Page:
[Editor's Note: It has been a tough May for commodities. But as this story explains, it's times like these when you need to consider going long. Whether it's stocks, commodities or any other investment, though, the rules in this story are timeless.]
Last month, our in-house metals-and-commodities expert Peter Krauth hosted one of his regular conference calls for his Real Asset Returns advisory service subscribers.
Peter's guest was Rick Rule, founder of Sprott Asset Management's Global Companies unit—a real heavy-hitter and one of the sharpest resource investors you'll find.
Rule is always engaging and provocative, and his presentation to Real Asset subscribers was no exception.
He capped off predictions for gold, energy and other commodities with four rules successful resource investors must follow.
And they're so good I had to share them with you.
Rule No. 1: Use Common Sense: "If it something sounds too good to be true, it is too good to be true," Rule told the conference call audience.
The Takeaway: Like all of Rick Rule's Rules, this one applies to all investments, not just commodities. For maximum gains and minimum heartache, be realistic about your expectations, thoroughly understand what you're getting into, manage your risk and don't succumb to hype.
Rule No. 2: Be a Contrarian: "The natural-resources markets are cyclical and capital intensive. What that means simply is that you have to be a contrarian. You are either going to be a contrarian or a victim. A set of circumstance where a market is down by 50% is not bad; it's good if you're a buyer. You need to remember [this rule]. . .when the market is very ebullient, that you need to be a seller. And when you're afraid and the market is terrible, you need to be a buyer."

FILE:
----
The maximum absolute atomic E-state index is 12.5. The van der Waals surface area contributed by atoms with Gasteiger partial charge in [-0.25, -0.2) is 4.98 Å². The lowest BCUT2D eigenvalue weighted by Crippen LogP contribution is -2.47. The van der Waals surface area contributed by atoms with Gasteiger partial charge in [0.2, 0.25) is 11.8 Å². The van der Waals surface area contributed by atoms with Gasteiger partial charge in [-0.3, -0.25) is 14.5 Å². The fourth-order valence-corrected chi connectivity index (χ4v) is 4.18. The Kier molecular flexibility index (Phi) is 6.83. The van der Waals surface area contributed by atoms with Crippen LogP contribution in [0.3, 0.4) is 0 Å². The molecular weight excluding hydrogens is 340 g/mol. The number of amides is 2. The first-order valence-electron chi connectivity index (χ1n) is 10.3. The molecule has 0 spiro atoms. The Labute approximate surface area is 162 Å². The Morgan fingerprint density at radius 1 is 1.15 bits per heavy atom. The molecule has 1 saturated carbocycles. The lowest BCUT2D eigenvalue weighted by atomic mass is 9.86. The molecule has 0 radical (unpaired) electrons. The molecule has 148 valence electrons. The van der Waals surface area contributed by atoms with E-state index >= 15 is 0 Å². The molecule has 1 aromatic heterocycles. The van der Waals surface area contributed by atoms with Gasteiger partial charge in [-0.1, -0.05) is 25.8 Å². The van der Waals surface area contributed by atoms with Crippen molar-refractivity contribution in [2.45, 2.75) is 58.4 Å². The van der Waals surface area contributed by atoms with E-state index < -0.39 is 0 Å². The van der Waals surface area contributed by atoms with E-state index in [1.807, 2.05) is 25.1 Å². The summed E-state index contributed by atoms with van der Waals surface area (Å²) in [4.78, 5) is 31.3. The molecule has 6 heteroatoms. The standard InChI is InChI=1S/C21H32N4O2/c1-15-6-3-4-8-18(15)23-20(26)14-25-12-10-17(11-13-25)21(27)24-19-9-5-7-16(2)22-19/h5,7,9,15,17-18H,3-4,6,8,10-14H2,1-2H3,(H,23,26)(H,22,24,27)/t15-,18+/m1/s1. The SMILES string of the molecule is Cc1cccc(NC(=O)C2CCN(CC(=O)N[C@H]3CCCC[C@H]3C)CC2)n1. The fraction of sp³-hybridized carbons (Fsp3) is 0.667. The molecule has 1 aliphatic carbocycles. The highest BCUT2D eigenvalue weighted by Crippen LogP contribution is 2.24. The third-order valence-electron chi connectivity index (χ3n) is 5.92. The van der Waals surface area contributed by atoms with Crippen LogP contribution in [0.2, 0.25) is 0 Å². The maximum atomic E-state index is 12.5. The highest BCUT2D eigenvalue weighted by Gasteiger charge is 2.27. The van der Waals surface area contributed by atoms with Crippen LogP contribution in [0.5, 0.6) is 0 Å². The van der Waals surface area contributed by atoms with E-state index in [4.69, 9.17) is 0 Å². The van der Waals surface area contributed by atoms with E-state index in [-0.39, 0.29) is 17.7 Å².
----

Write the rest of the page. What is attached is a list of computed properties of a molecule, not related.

The Takeaway: I love this piece of advice, which is valid no matter what kind of investment you're considering. As we've counseled repeatedly, being a contrarian doesn't mean that you're always against the crowd. In fact, once you've bought in you want the masses to buy in; that'll provide the liquidity needed to drive your holdings higher. It's at the "inflection points" where you want to be contrary: You'll buy when a stock or asset class is hated; and you'll look to sell when it becomes euphorically popular.
Rule No. 3: Do the Work: With investing, Rule says "you get out of it what you put into it. . .the more time, the harder you work, the more newsletters you subscribe to, the more people you question. . .the more money you're going to make. It's as simple as that."
The Takeaway: Someday I'll share some of the horror stories I've heard from investors who didn't take control of their own destinies, and didn't take the time to thoroughly understand what they were buying and selling. They were content to blindly follow the advice of advisors who too often had their own agenda. The carnage was something you'd expect to see in a Michael Myers/Freddy Krueger flick. Let me repeat Rule's advice: Do the work.
Rule No. 4: Understand the Risk/Reward Equation: "If you are willing to do the work, if you are willing to take the risk, you will make more money in the smaller, more speculative part of the sector. If you are not willing to work particularly hard, you need to [confine] your investments to the largest and best companies in the resource sector."
The Takeaway: It's like panning for gold. If you play it safe, stick with the crowd and pan inside known strikes, your upside will be very limited. But if you do all the research beforehand (in our example that would be water currents, geology, prior gold strikes, etc.), you're much more likely to find a mother-lode-magnitude strike. And it'll be yours alone.
All good stuff.
The fact that he can bring in conference call guests of Rick Rule's stature says a lot about Peter Krauth's connections, and the respect that he commands from institutional players.
As for the advice, it's worth following if you want to be a winner.
William Patalon III